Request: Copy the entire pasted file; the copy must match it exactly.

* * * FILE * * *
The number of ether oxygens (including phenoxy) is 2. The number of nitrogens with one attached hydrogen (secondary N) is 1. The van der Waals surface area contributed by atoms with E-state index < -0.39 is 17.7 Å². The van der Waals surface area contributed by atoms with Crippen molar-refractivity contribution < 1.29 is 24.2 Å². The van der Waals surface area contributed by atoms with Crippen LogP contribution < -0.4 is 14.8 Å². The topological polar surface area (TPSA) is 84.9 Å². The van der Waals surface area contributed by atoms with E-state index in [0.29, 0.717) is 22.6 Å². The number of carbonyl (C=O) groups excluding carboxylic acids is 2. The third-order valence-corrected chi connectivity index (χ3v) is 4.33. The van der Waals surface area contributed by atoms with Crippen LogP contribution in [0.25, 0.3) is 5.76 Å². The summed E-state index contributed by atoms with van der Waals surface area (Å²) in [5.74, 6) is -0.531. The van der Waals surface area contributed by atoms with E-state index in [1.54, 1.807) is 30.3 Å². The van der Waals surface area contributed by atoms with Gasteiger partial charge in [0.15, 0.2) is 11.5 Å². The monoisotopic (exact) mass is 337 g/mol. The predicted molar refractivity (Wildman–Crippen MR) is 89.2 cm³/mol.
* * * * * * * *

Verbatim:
The number of ether oxygens (including phenoxy) is 2. The number of nitrogens with one attached hydrogen (secondary N) is 1. The van der Waals surface area contributed by atoms with E-state index < -0.39 is 17.7 Å². The van der Waals surface area contributed by atoms with Crippen molar-refractivity contribution < 1.29 is 24.2 Å². The van der Waals surface area contributed by atoms with Crippen LogP contribution < -0.4 is 14.8 Å². The topological polar surface area (TPSA) is 84.9 Å². The van der Waals surface area contributed by atoms with E-state index in [0.29, 0.717) is 22.6 Å². The number of carbonyl (C=O) groups excluding carboxylic acids is 2. The third-order valence-corrected chi connectivity index (χ3v) is 4.33. The van der Waals surface area contributed by atoms with Crippen LogP contribution in [0.25, 0.3) is 5.76 Å². The summed E-state index contributed by atoms with van der Waals surface area (Å²) in [5.74, 6) is -0.531. The van der Waals surface area contributed by atoms with E-state index in [1.54, 1.807) is 30.3 Å². The van der Waals surface area contributed by atoms with Gasteiger partial charge in [0.15, 0.2) is 11.5 Å². The monoisotopic (exact) mass is 337 g/mol. The predicted molar refractivity (Wildman–Crippen MR) is 89.2 cm³/mol.